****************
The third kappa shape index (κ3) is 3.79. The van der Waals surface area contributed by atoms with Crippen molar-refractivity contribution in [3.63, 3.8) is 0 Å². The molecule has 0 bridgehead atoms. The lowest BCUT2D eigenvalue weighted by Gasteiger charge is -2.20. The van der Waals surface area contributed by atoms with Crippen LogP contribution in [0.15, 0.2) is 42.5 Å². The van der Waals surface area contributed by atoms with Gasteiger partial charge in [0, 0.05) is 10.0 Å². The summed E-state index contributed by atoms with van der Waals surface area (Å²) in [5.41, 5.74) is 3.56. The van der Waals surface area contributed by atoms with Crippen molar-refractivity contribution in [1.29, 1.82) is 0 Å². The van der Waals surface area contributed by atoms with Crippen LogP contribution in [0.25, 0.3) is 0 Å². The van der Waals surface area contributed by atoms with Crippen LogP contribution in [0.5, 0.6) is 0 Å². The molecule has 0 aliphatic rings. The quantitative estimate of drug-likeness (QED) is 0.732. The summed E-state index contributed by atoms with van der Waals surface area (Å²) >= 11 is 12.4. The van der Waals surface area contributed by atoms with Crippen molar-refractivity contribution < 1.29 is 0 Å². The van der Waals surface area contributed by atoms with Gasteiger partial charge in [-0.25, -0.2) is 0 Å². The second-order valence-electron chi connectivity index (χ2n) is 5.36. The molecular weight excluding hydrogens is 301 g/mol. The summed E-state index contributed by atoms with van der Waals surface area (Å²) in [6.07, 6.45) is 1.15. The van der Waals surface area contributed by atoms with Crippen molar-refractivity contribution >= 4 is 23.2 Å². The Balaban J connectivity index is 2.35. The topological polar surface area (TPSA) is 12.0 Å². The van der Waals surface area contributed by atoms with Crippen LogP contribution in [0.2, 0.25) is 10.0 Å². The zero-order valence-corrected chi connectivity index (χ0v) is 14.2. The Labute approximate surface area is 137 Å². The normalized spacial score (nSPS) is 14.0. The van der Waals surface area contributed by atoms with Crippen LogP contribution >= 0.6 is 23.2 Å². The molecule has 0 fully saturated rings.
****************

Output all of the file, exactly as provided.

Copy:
The third kappa shape index (κ3) is 3.79. The van der Waals surface area contributed by atoms with Crippen molar-refractivity contribution in [3.63, 3.8) is 0 Å². The molecule has 0 bridgehead atoms. The lowest BCUT2D eigenvalue weighted by Gasteiger charge is -2.20. The van der Waals surface area contributed by atoms with Crippen LogP contribution in [0.15, 0.2) is 42.5 Å². The van der Waals surface area contributed by atoms with Gasteiger partial charge in [0, 0.05) is 10.0 Å². The summed E-state index contributed by atoms with van der Waals surface area (Å²) in [5.41, 5.74) is 3.56. The van der Waals surface area contributed by atoms with Crippen molar-refractivity contribution in [1.29, 1.82) is 0 Å². The van der Waals surface area contributed by atoms with Crippen LogP contribution in [0.25, 0.3) is 0 Å². The van der Waals surface area contributed by atoms with Crippen LogP contribution in [0.5, 0.6) is 0 Å². The molecule has 0 aliphatic rings. The quantitative estimate of drug-likeness (QED) is 0.732. The summed E-state index contributed by atoms with van der Waals surface area (Å²) >= 11 is 12.4. The van der Waals surface area contributed by atoms with Crippen molar-refractivity contribution < 1.29 is 0 Å². The van der Waals surface area contributed by atoms with Gasteiger partial charge in [-0.25, -0.2) is 0 Å². The second-order valence-electron chi connectivity index (χ2n) is 5.36. The molecular weight excluding hydrogens is 301 g/mol. The summed E-state index contributed by atoms with van der Waals surface area (Å²) in [6.07, 6.45) is 1.15. The van der Waals surface area contributed by atoms with Crippen molar-refractivity contribution >= 4 is 23.2 Å². The Balaban J connectivity index is 2.35. The topological polar surface area (TPSA) is 12.0 Å². The van der Waals surface area contributed by atoms with Crippen LogP contribution in [0.2, 0.25) is 10.0 Å². The zero-order valence-corrected chi connectivity index (χ0v) is 14.2. The Labute approximate surface area is 137 Å². The normalized spacial score (nSPS) is 14.0. The van der Waals surface area contributed by atoms with Crippen LogP contribution >= 0.6 is 23.2 Å². The molecule has 0 fully saturated rings.